More From “Mac” Conner…

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While working at his family’s New Jersey general store, McCauley “Mac” Conner (1913 – 2018) started his art training during the Depression through the International Correspondence School, later attending the Philadelphia Museum School of Industrial Art and New York’s Grand Central School of Art. While still there he was drafted into the Navy during WWII, stationed in New York and assigned to produce training materials. Once discharged, he began his illustration career in earnest, opening The Neeley Studio with two partners, quickly in demand as a go-to artist for the Saturday Evening Post, Cosmopolitan and other glossies along with multiple advertising accounts.

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Editors and art directors relied on Conner’s work to be up-to-date right down to the details of the season’s fashions from hemlines to accessories, and though many regard Conner as an expert with female subjects (and thus, numerous romance story assignments) he actually enjoyed mystery and crime story projects. His 1950’s era work (the examples shown here) are mostly gouache, ink and graphite on board, and are dramatically different from his later work, Conner intentionally reinventing himself during the 1960’s when he witnessed the rapid decline of magazine and advertising illustration work, which was being supplanted by photography. He turned to carefully rendered and less stylized painting and quickly became popular with romance paperback publishers like Harlequin and Warner. In his well-deserved retirement, Conner continued painting, turning to portraiture. Mac Conner passed away at 105 in 2018.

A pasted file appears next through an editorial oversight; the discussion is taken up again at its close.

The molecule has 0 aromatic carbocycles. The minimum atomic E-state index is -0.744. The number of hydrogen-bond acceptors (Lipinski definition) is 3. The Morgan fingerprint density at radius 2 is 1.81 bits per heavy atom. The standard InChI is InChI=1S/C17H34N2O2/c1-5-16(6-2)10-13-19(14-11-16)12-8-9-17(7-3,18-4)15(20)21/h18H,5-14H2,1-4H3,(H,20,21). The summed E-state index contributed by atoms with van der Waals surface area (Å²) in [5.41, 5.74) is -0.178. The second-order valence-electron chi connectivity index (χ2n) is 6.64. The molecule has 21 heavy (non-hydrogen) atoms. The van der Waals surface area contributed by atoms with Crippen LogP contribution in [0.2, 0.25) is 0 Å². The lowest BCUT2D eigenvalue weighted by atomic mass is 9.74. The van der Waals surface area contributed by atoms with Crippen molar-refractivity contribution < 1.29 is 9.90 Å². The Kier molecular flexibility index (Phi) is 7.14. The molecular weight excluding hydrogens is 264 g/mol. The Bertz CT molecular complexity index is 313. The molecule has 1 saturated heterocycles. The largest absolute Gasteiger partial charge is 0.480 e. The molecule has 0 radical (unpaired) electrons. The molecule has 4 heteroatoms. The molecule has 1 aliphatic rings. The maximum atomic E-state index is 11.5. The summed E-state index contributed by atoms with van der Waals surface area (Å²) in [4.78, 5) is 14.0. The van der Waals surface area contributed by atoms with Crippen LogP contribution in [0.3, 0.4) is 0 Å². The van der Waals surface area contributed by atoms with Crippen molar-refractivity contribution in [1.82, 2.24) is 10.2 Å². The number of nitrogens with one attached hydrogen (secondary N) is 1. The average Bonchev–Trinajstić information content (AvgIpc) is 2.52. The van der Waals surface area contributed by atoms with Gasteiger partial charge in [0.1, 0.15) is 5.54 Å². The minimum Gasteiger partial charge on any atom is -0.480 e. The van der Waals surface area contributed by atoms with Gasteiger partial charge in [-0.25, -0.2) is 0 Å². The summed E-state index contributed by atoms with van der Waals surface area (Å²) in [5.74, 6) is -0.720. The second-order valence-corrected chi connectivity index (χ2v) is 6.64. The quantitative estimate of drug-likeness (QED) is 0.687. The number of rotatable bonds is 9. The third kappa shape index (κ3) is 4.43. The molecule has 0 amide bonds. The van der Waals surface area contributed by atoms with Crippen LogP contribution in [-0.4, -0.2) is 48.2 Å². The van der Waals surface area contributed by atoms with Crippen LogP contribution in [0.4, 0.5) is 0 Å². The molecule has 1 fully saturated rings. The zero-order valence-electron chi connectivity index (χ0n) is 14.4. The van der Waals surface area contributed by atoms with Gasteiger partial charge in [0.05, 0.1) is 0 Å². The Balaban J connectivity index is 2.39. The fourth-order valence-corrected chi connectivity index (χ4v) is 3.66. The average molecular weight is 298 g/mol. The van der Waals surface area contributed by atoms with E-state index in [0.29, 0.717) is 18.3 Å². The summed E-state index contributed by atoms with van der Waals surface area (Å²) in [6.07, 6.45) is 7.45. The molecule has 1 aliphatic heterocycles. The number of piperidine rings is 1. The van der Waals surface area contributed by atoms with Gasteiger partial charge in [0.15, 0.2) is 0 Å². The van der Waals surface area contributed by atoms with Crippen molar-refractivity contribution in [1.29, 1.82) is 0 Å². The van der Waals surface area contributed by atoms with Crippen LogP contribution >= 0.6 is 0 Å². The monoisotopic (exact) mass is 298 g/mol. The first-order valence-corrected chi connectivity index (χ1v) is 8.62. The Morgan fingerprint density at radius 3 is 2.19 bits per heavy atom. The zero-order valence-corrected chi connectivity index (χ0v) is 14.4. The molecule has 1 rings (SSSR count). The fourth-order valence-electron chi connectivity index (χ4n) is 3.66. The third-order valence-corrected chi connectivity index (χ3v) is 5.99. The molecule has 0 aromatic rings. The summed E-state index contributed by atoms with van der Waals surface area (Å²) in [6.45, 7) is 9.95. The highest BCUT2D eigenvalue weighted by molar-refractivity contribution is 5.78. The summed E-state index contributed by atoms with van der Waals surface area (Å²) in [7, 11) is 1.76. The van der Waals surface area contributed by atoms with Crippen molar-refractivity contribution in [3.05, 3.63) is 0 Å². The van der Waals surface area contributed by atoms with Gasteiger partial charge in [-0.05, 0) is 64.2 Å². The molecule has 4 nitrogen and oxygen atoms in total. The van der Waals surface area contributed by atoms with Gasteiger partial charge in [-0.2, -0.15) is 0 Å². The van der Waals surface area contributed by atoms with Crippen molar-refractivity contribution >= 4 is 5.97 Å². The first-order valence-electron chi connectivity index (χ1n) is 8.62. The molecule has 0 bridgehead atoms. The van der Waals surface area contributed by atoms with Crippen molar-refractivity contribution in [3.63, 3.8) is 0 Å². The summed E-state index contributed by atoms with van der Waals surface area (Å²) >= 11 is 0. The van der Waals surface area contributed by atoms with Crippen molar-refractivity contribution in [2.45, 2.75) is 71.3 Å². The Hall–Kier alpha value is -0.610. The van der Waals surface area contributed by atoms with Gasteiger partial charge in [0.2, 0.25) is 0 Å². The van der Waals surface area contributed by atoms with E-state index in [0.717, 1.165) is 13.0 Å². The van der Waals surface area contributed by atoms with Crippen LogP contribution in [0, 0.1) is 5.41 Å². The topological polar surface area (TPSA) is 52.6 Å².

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“Mac” Conner And The Mad Men Aesthetic.

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McCauley “Mac” Conner (1913 – 2018) often said that he considered himself a storyteller more than an artist, and didn’t care if his work ended up hanging on a wall in a museum or in the trash.

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As it turned out, the successful postwar era illustrator’s work did indeed end up hanging on museum walls in the Museum Of The City Of New York’s 2014 retrospective, “Mac Conner: A New York Life” which showcased a generous selection of his prodigious output, linking his subjects and style to the so-called “Mad Men” era and aesthetic.

More of the artist’s work follows in the next post…

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